Custom Electronic Load Makes Use Of Gaming PC Tech

At first glance, you might think the piece of hardware pictured here is a modern gaming computer. It’s got water cooling, RGB LED lighting, and an ATX power supply, all of which happen to be mounted inside a flashy computer case complete with a clear window. In truth, it’s hard to see it as anything but a gaming PC.

In actuality, it’s an incredible custom electronic load that [EE for Everyone] has been developing over the last four months that’s been specifically designed to take advantage of all the cheap hardware out there intended for high-performance computers. After all, why scratch build a water cooling system or enclosure when there’s such a wide array of ready-made ones available online?

The “motherboard” with single load module installed.

Inside that fancy case is a large PCB taking the place of the original motherboard, to which four electronic load modules slot into. Each of these loads is designed to accept a standard Intel CPU cooler, be it the traditional heatsink and fan, or a water block for liquid cooling. With the current system installed [EE for Everyone] can push the individual modules up to 275 watts before the temperatures rise to unacceptable levels, though he’s hoping to push that a little higher with some future tweaks.

So what’s the end game here? Are we all expected to have a massive RGB-lit electronic load hidden under the bench? Not exactly. All of this has been part of an effort to design a highly accurate electronic load for the hobbyist which [EE for Everyone] refers to as the “Community Edition” of the project. Those smaller loads will be derived from the individual modules being used in this larger testing rig.

We’ve actually seen DIY liquid cooled electronic loads in the past, though this one certainly sets the bar quite a bit higher. For those with more meager requirements, you might consider flashing a cheap imported electronic load with an open source firmware to wring out some extra functionality.

[Thanks to Zane for the tip.]

14 thoughts on “Custom Electronic Load Makes Use Of Gaming PC Tech

    1. It’s basically a device that wastes a lot of (precisely calculated) energy. There’s probably a joke in there about a gaming rig already being a good way to burn up ba few hundred watts, but this actually allows you to dial it in.

    2. I deal with load tests on UPS’s and CRAC units in datacenters… In that environment you NEED to know that your power supply can deal with the draw AND that your cooling can keep up at peak loads. But that’s completely out of the scale of a small project like this.
      This smaller scale one, I could see being used for testing smaller power circuits til failure.

    3. If you get involved with EE even a little bit, you will understand. Critical tool. Use one all the time. Even more useful: Four quadrant power supply. Operates in all 4 quadrants, sink and source.

    4. Easy: your incandescent light bulb is a (mostly) resistive electronic load that also produces light as by-product.
      Electronic loads are very useful to test and design [battery chargers/modules, power supplies…]
      Their goal is just to consume energy, but in an adjustable, controllable and safe way.

    5. Electronic loads consists of an active part like a transistor, IGBT or mosfet to dissipate the heat from the power given by the source under test. It just acts like a variable resistor heating up, turning electricity into heat.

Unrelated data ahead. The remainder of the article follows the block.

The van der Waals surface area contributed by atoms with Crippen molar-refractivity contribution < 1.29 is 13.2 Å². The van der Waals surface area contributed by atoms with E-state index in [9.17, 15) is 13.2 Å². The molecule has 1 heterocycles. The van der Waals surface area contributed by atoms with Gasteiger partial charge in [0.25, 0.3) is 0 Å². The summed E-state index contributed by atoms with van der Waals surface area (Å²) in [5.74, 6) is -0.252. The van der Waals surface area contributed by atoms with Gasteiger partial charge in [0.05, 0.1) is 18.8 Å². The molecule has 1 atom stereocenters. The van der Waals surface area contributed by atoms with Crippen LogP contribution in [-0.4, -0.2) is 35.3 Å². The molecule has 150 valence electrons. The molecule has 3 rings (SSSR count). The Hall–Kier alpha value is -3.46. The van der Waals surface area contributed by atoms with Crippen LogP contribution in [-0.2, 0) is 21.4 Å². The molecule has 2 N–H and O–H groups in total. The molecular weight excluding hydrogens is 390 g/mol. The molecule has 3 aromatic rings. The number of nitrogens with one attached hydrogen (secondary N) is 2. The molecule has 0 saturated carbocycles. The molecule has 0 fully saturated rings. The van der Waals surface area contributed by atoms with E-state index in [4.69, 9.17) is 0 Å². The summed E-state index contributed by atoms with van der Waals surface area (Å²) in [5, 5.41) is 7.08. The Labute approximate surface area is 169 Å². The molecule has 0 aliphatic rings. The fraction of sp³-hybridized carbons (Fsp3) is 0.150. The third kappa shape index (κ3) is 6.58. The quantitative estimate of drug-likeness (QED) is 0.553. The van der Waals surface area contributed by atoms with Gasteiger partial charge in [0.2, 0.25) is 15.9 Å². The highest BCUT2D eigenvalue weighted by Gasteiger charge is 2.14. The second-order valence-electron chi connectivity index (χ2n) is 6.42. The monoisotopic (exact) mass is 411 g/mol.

This usually is controlled in some way so that the current draw can be regulated within certain limits, total power consumption can be set to a known value (and to protect the source from overloading in some cases or to test how overload is handled in others). At the end of the run the total power capacity can be calculated.

      A load for power supplies can also be used (in conjuction with an oscilloscope) to measure ripple voltage/current. The higher the load, the more ripple you can expect.

      This particular one uses PC gaming parts like water coolers to move the heat from the active part away to the radiator.

  1. Many years ago I remember a hifi magazine trying to figure out what to use for a dummy load for a rather powerful amp, I think it was rated at something like 1kW. Eventually they figured out that an old style jug element with a couple of the coils shorted out presented the right impedance, and you could just replace the water with fresh cold if it got too warm during a test run :) (Obviously this is a much more sophisticated project, and I’m sure the jug element wasn’t very linear, but I did think it was a rather elegant solution to the problem).

  2. Is liquid cooling really useful for electronic loads? I can understand it for CPUs because the heat is necessarily centralized there. But in an electronic load, couldn’t you just put more resistors and spread them on multiple heat sinks? That should distribute the heat at least as effectively as the liquid circulation does.

      1. Uninformed statement. There is likely a design reason for the choice of coolant (i.e., boiling point). Not to mention the added benefits of controlling corrosion and having no freezing concern if the tool is stored in or moved in a below-freezing-temperature environment at times. This is not some mimic’s gamer rig… This is an electrical engineering tool.

  3. I’m doing quite a bit of ‘bare foot’ solar / renewables stuff for various folks. Mostly repurposing ex-mining/telecoms panels and batteries. This sort of kit looks like just the ticket for getting realistic info about just how much ‘goodness’ is left in these components.

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